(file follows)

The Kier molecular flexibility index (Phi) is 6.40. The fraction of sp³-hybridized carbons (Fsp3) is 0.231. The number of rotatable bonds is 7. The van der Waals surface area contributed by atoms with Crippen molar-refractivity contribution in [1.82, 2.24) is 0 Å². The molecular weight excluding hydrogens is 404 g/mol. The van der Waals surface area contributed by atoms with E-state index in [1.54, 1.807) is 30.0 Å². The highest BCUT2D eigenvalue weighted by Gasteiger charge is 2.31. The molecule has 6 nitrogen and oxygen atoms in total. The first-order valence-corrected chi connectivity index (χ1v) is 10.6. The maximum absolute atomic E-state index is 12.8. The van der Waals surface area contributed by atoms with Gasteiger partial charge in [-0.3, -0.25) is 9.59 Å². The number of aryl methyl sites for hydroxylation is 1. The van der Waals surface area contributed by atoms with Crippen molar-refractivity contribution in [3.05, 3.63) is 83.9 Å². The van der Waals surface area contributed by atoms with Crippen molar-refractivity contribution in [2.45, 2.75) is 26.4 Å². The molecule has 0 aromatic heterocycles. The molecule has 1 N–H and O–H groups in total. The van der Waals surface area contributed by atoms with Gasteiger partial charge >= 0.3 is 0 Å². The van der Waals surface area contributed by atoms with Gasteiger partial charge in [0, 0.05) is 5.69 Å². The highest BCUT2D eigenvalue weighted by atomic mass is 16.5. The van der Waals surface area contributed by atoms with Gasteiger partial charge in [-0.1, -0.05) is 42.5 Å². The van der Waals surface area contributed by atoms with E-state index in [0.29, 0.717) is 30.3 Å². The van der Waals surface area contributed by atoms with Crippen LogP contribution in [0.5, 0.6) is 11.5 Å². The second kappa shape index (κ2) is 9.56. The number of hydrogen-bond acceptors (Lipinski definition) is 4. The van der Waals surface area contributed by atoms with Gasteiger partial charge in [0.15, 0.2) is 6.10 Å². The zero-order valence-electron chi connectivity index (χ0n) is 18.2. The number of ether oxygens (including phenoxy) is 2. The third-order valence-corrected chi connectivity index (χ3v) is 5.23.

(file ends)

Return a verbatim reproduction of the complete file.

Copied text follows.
The Kier molecular flexibility index (Phi) is 6.40. The fraction of sp³-hybridized carbons (Fsp3) is 0.231. The number of rotatable bonds is 7. The van der Waals surface area contributed by atoms with Crippen molar-refractivity contribution in [1.82, 2.24) is 0 Å². The molecular weight excluding hydrogens is 404 g/mol. The van der Waals surface area contributed by atoms with E-state index in [1.54, 1.807) is 30.0 Å². The highest BCUT2D eigenvalue weighted by Gasteiger charge is 2.31. The molecule has 6 nitrogen and oxygen atoms in total. The first-order valence-corrected chi connectivity index (χ1v) is 10.6. The maximum absolute atomic E-state index is 12.8. The van der Waals surface area contributed by atoms with Gasteiger partial charge in [-0.3, -0.25) is 9.59 Å². The number of aryl methyl sites for hydroxylation is 1. The van der Waals surface area contributed by atoms with Crippen molar-refractivity contribution in [3.05, 3.63) is 83.9 Å². The van der Waals surface area contributed by atoms with Crippen molar-refractivity contribution in [2.45, 2.75) is 26.4 Å². The molecule has 0 aromatic heterocycles. The molecule has 1 N–H and O–H groups in total. The van der Waals surface area contributed by atoms with Gasteiger partial charge >= 0.3 is 0 Å². The van der Waals surface area contributed by atoms with Gasteiger partial charge in [0, 0.05) is 5.69 Å². The highest BCUT2D eigenvalue weighted by atomic mass is 16.5. The van der Waals surface area contributed by atoms with Gasteiger partial charge in [-0.1, -0.05) is 42.5 Å². The van der Waals surface area contributed by atoms with E-state index in [0.29, 0.717) is 30.3 Å². The van der Waals surface area contributed by atoms with Crippen LogP contribution in [0.5, 0.6) is 11.5 Å². The second kappa shape index (κ2) is 9.56. The number of hydrogen-bond acceptors (Lipinski definition) is 4. The van der Waals surface area contributed by atoms with Gasteiger partial charge in [0.15, 0.2) is 6.10 Å². The zero-order valence-electron chi connectivity index (χ0n) is 18.2. The number of ether oxygens (including phenoxy) is 2. The third-order valence-corrected chi connectivity index (χ3v) is 5.23.